The Day Mike Brown Murdered Your Childhood

The smut rag that is Mike Brown’s How I Killed Pluto and Why It Had It Coming has been inducing existential crises the world over for more than a decade.

In it, Brown makes two things abundantly clear: Pluto is not a planet, and he thinks your childhood was a complete sham. He seems blithely unaware of the role Pluto played in our collective, cherubic upbringings, and staunchly unwavering in the face of protests. Like Santa, Saturday morning cartoons, and the blinding tang of Colt 45, Pluto is the stuff of childhoods gone right. How dare he, then, be arrogant enough to “scientifically prove” that Pluto is not a planet?

With the malice of a hedonistic devil worshiper, Brown blatantly disregarded our emotional investment in a nine-planet solar system in 2005, when he declared that Pluto was simply a giant hunk of ice, a “dwarf-planet,” one of the largest jewels in the crown that is the Kuiper Belt (a ring of small interplanetary bodies that’s 200 times the size of the asteroid belt).

The scientific community was rocked in the wake of Brown’s sacrilege, from his fellow astronomers right down to your grade school educators (who were proven to be nothing more than charlatans).

Twelve years after Brown’s “discovery,” the public has yet to forgive him.

In Case I’ve Been Unclear, Mike Brown is the Worst

Mike Brown’s quest to murder your childhood began back in the late 90s when he set out to find objects beyond Pluto (but still within our solar system). He was repeatedly told his efforts were in vain, given how it was conclusively proven in 1970 that there weren’t any objects beyond that weird little planet. But in 2005 Brown did the unthinkable … nay, the diabolical … when he discovered a tenth planet–a larger planet than Pluto, even–that he named Eris, far beyond Pluto.

His find ignited a firestorm of controversy that riled the usually docile world of astronomy. That’s because, after much debate, Eris wasn’t classified as a planet at all. In fact, Eris’ discovery (and eventually a dozen more planet-like bodies beyond Pluto) proved, instead, that Pluto was simply one of a series of “dwarf planets” on the fringes of the solar system.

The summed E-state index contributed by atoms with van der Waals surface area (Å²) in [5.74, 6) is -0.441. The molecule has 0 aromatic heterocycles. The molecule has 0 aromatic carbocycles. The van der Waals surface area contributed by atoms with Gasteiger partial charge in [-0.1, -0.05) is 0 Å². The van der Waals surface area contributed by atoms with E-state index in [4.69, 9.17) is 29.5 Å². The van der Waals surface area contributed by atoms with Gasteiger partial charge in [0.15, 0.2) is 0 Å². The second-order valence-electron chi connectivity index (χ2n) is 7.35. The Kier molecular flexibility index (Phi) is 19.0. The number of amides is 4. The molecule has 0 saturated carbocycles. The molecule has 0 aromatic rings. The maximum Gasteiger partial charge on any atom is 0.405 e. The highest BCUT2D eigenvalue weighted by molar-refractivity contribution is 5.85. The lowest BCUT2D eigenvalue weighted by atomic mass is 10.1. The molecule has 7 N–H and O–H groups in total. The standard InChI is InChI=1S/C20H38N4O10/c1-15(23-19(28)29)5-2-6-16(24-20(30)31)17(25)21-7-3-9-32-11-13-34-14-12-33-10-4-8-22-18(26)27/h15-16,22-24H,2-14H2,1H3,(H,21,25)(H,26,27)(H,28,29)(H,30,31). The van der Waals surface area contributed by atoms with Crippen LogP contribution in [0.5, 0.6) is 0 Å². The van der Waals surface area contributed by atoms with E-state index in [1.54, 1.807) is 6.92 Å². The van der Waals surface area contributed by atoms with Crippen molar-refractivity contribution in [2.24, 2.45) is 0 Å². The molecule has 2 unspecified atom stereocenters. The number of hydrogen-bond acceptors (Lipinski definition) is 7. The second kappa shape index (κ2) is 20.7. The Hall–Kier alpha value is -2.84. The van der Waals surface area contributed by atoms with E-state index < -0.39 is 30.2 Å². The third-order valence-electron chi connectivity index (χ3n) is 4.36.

There are dozens of these dwarf planets. Hundreds, maybe. So not only was Pluto not a planet anymore (as we’d believed for the past 75 years), but Pluto wasn’t even special. At all.

Thanks, dick. What are we supposed to do with this information? How are we to process this? What am I supposed to tell my children when they ask me if Pluto is really a planet or not? Are you trying to make me lie, Mike? Do you want me to lie to my kids? (Important Note: I don’t have kids.)

… aaaaaaaand scene!

“Pluto was part of their mental landscape, the one they had constructed to organize their thinking about the solar system and their own place within it. Pluto seemed like the edge of existence. Ripping Pluto out of that landscape caused what felt like an inconceivably empty hole.” — Mike Brown, How I Killed Pluto and Why It Had It Coming

Relax and Remember That Pluto Doesn’t Actually Matter in the Slightest

In case you’d forgotten the insane reactions to Pluto’s demotion back in 2006, let the last 400 words serve as a dramatization of how pissed people were. They’re still mad about it in 2017. A group of NASA scientists have proposed a new definition of “planet” just to maintain Pluto’s status as one of the nine most important bodies in our solar system, despite the fact that Pluto’s planethood has absolutely no bearing on anything that will ever happen to anyone, and it appears we have found something 5000 times the size of Pluto past the Kuiper Belt.

Lives will go on as planned, uninterrupted, unfazed. Your children won’t suffer emotional retardation or clinical depression at the thought of an eight planet system. Mike Brown is nothing more than a genuinely nice guy, perhaps the most accomplished astronomer in the last 90 years.

I just … I don’t get it. It’s just a planet, people. Get over it. You are arguing over nomenclature. Pluto is still out there, doing it’s weird, elliptical thing, pretty much irrelevant to your life in every possible way.  It is what it’s always been. It’s just called something slightly different.